Court Considers Immigration Crackdown
Judge will review strict portions of controversial Arizona law struck down in previous ruling.
It isn't every day that the federal government sues one of its United States, but that's exactly what the Obama administration did in trying to block Arizona's controversial new immigration law.
Imperfect as it is, the federal government argued in a San Francisco courtroom Monday that immigration is a federal issue, not one for states to take on themselves.
"We believe this is unconstitutional in every application," said U.S. Attorney Edwin Needler.
There are ten states considering similar tough immigration laws.
One recent survey estimates as many as 25 states could jump on the bandwagon.
There if fear on both fronts.
Opponents say the law increases unjust racial profiling.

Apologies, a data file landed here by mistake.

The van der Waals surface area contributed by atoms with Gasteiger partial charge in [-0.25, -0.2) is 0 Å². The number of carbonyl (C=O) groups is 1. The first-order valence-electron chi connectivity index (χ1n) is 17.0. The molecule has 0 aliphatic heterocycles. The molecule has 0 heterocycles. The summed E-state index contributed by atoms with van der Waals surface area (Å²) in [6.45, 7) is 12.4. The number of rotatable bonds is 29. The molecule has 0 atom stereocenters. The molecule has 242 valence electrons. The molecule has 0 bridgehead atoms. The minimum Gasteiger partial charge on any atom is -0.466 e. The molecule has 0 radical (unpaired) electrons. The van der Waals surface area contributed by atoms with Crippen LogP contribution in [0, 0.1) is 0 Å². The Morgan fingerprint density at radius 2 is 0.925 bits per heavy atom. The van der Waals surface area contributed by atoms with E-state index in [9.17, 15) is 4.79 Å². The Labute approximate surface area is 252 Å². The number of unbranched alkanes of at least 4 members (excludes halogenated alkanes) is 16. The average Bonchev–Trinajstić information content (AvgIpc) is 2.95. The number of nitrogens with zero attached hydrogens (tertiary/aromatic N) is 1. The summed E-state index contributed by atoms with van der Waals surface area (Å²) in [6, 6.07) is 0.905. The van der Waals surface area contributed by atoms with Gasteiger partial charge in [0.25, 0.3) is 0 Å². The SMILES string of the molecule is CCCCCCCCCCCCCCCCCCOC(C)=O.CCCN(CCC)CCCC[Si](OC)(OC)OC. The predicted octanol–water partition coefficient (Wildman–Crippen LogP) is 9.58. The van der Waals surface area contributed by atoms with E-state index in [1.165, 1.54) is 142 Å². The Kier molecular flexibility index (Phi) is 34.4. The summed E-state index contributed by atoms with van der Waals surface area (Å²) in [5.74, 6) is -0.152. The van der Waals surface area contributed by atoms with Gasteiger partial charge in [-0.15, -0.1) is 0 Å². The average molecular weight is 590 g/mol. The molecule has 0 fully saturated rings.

"People are still afraid down on the southern border to feel safe in their homes, which is something we can't tolerate and the bottom line is that we need more help, more support and the federal government needs to do their job so Arizona doesn't have to," said Arizona Governor Jan Brewer.
It could be weeks before the 9th Circuit Court of Appeals makes a decision.
The judges seemed to be leaning toward ruling against Arizona on portions of the immigration law, but maybe not entire thing.
Many legal experts think this case will ultimately be decided by the Supreme Court.